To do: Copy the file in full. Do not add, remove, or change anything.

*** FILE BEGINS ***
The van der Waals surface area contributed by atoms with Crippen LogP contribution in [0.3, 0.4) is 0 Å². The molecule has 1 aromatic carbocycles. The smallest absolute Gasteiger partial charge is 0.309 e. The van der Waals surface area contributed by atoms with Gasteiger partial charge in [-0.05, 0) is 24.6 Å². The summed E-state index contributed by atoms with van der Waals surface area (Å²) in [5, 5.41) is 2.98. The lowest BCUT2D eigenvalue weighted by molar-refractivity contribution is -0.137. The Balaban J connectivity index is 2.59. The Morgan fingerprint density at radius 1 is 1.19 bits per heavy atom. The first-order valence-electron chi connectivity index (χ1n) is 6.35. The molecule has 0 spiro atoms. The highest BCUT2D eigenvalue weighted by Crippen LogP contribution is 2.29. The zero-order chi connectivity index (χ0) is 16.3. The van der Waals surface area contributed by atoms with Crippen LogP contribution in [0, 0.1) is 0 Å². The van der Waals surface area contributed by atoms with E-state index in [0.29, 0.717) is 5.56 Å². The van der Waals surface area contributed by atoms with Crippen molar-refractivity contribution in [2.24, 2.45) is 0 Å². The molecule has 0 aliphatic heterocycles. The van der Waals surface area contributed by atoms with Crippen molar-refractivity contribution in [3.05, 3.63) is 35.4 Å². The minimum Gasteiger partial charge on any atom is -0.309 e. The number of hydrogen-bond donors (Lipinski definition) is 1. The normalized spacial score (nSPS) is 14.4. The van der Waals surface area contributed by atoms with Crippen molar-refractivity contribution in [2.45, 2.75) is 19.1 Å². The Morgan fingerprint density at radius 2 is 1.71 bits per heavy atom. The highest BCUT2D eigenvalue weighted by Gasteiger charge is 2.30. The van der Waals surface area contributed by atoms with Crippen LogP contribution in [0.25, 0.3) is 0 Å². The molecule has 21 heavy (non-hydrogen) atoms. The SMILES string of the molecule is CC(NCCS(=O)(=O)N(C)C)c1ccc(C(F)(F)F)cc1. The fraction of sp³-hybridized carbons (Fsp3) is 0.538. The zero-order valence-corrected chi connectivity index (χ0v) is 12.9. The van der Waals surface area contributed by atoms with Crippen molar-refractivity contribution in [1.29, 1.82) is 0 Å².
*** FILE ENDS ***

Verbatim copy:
The van der Waals surface area contributed by atoms with Crippen LogP contribution in [0.3, 0.4) is 0 Å². The molecule has 1 aromatic carbocycles. The smallest absolute Gasteiger partial charge is 0.309 e. The van der Waals surface area contributed by atoms with Gasteiger partial charge in [-0.05, 0) is 24.6 Å². The summed E-state index contributed by atoms with van der Waals surface area (Å²) in [5, 5.41) is 2.98. The lowest BCUT2D eigenvalue weighted by molar-refractivity contribution is -0.137. The Balaban J connectivity index is 2.59. The Morgan fingerprint density at radius 1 is 1.19 bits per heavy atom. The first-order valence-electron chi connectivity index (χ1n) is 6.35. The molecule has 0 spiro atoms. The highest BCUT2D eigenvalue weighted by Crippen LogP contribution is 2.29. The zero-order chi connectivity index (χ0) is 16.3. The van der Waals surface area contributed by atoms with Crippen LogP contribution in [0, 0.1) is 0 Å². The van der Waals surface area contributed by atoms with E-state index in [0.29, 0.717) is 5.56 Å². The van der Waals surface area contributed by atoms with Crippen molar-refractivity contribution in [2.24, 2.45) is 0 Å². The molecule has 0 aliphatic heterocycles. The van der Waals surface area contributed by atoms with Crippen molar-refractivity contribution in [3.05, 3.63) is 35.4 Å². The minimum Gasteiger partial charge on any atom is -0.309 e. The number of hydrogen-bond donors (Lipinski definition) is 1. The normalized spacial score (nSPS) is 14.4. The van der Waals surface area contributed by atoms with Crippen molar-refractivity contribution in [2.45, 2.75) is 19.1 Å². The Morgan fingerprint density at radius 2 is 1.71 bits per heavy atom. The highest BCUT2D eigenvalue weighted by Gasteiger charge is 2.30. The van der Waals surface area contributed by atoms with Crippen LogP contribution in [0.25, 0.3) is 0 Å². The molecule has 21 heavy (non-hydrogen) atoms. The SMILES string of the molecule is CC(NCCS(=O)(=O)N(C)C)c1ccc(C(F)(F)F)cc1. The fraction of sp³-hybridized carbons (Fsp3) is 0.538. The zero-order valence-corrected chi connectivity index (χ0v) is 12.9. The van der Waals surface area contributed by atoms with Crippen molar-refractivity contribution in [1.29, 1.82) is 0 Å².